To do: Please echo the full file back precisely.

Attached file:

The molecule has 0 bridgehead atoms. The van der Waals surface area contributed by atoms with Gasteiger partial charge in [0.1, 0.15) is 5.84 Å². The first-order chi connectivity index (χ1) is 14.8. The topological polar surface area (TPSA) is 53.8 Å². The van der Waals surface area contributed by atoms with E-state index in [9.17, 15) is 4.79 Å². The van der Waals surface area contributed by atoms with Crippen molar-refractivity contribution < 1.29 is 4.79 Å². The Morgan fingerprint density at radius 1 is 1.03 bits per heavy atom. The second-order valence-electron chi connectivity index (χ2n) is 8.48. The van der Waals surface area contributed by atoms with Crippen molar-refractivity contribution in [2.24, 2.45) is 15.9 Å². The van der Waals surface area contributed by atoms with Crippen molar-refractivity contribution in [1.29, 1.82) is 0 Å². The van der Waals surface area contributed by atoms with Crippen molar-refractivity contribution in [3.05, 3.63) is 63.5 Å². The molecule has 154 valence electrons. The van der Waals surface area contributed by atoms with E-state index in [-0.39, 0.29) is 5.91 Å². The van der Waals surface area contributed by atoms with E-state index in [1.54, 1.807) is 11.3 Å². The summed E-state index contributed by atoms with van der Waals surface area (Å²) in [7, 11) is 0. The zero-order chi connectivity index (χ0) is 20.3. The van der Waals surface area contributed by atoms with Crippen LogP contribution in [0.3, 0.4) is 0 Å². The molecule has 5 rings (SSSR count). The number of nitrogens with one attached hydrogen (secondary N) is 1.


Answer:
The molecule has 0 bridgehead atoms. The van der Waals surface area contributed by atoms with Gasteiger partial charge in [0.1, 0.15) is 5.84 Å². The first-order chi connectivity index (χ1) is 14.8. The topological polar surface area (TPSA) is 53.8 Å². The van der Waals surface area contributed by atoms with E-state index in [9.17, 15) is 4.79 Å². The van der Waals surface area contributed by atoms with Crippen molar-refractivity contribution < 1.29 is 4.79 Å². The Morgan fingerprint density at radius 1 is 1.03 bits per heavy atom. The second-order valence-electron chi connectivity index (χ2n) is 8.48. The van der Waals surface area contributed by atoms with Crippen molar-refractivity contribution in [2.24, 2.45) is 15.9 Å². The van der Waals surface area contributed by atoms with Crippen molar-refractivity contribution in [1.29, 1.82) is 0 Å². The van der Waals surface area contributed by atoms with Crippen molar-refractivity contribution in [3.05, 3.63) is 63.5 Å². The molecule has 154 valence electrons. The van der Waals surface area contributed by atoms with E-state index in [-0.39, 0.29) is 5.91 Å². The van der Waals surface area contributed by atoms with E-state index in [1.54, 1.807) is 11.3 Å². The summed E-state index contributed by atoms with van der Waals surface area (Å²) in [7, 11) is 0. The zero-order chi connectivity index (χ0) is 20.3. The van der Waals surface area contributed by atoms with Crippen LogP contribution in [0.3, 0.4) is 0 Å². The molecule has 5 rings (SSSR count). The number of nitrogens with one attached hydrogen (secondary N) is 1.